First, a note: the editor (or editors, or editorial committee) is solely responsible for the decision to publish or reject a submitted manuscript. Reviewers are often (not always) called in and their reports provide help to the editor in evaluating the manuscript. But, at the end of the day, it is the editor who makes the call, so the situation you describe is possible and not necessarily unethical.
It is, however, very unusual, both for the editor not to follow the unanimous recommendation of the reviewers, and even more so not to explain their rejection any further. You can definitely (and, in my opinion, should) contact the editor to:
- express your surprise at the rejection, given the contents of the reviews;
- ask whether it may have been an administrative error (with the nice streamlined web-based editor interface, a simple misplaced click might have lead to the current situation);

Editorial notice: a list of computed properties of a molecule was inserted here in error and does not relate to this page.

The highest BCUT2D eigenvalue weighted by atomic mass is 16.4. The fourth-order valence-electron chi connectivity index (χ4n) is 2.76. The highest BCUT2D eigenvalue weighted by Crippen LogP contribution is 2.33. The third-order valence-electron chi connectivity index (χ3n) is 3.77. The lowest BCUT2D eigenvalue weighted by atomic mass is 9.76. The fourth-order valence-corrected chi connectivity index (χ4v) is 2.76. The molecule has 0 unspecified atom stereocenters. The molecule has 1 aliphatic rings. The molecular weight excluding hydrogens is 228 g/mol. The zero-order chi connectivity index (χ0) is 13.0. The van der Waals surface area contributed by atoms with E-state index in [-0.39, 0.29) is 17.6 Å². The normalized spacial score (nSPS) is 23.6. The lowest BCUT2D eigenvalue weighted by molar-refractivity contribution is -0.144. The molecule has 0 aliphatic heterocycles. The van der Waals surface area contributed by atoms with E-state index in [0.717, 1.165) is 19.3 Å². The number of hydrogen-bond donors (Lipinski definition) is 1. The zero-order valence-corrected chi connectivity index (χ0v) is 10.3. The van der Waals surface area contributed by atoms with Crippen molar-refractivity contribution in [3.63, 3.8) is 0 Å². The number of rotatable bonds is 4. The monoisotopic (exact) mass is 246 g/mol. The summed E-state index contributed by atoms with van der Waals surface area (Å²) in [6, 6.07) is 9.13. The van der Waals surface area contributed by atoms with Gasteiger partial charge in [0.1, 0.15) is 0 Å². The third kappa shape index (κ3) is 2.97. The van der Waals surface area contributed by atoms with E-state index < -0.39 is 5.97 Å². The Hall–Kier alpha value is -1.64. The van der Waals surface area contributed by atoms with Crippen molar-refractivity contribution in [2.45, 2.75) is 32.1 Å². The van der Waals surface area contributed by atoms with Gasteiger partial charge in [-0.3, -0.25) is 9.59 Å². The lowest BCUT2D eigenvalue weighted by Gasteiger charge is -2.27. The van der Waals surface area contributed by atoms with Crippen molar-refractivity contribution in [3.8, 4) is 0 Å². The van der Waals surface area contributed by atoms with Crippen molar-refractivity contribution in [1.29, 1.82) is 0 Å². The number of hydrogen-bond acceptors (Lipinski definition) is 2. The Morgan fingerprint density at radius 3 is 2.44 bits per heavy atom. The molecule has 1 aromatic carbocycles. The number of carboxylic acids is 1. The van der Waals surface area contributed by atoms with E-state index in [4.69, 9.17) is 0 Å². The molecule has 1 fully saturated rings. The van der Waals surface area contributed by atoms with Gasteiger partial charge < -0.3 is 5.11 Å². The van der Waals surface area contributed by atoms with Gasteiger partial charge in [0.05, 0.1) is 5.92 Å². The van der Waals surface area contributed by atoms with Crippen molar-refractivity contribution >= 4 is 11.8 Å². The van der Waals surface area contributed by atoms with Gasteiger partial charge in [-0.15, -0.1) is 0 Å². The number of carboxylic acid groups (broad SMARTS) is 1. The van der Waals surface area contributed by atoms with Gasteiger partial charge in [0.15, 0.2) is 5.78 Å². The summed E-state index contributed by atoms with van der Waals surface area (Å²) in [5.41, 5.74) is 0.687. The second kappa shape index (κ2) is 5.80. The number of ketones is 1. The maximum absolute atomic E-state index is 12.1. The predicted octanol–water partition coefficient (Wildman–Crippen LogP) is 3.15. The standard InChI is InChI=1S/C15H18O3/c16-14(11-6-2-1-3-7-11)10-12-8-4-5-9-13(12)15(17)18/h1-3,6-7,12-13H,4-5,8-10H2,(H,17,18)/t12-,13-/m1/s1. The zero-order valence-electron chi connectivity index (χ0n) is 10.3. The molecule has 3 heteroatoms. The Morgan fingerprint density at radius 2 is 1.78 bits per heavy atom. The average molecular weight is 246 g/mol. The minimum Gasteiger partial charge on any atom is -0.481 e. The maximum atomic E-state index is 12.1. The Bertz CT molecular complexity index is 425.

- if the decision is deliberate, ask the editor if he may expand on the reason behind the rejection.
Of course, be professional and polite.
If after contacting the editor you are not satisfied with the answer, the only way forward is to appeal the decision to the editor-in-chief or the full editorial board. Details on how to do so should be found on the journal's website. This should not be done lightly, but if you do not get a decent reply from the editor, it seems warranted by the facts of your case. You may, however, want to consider sending the manuscript to another journal, as it will take much less effort than the appeal…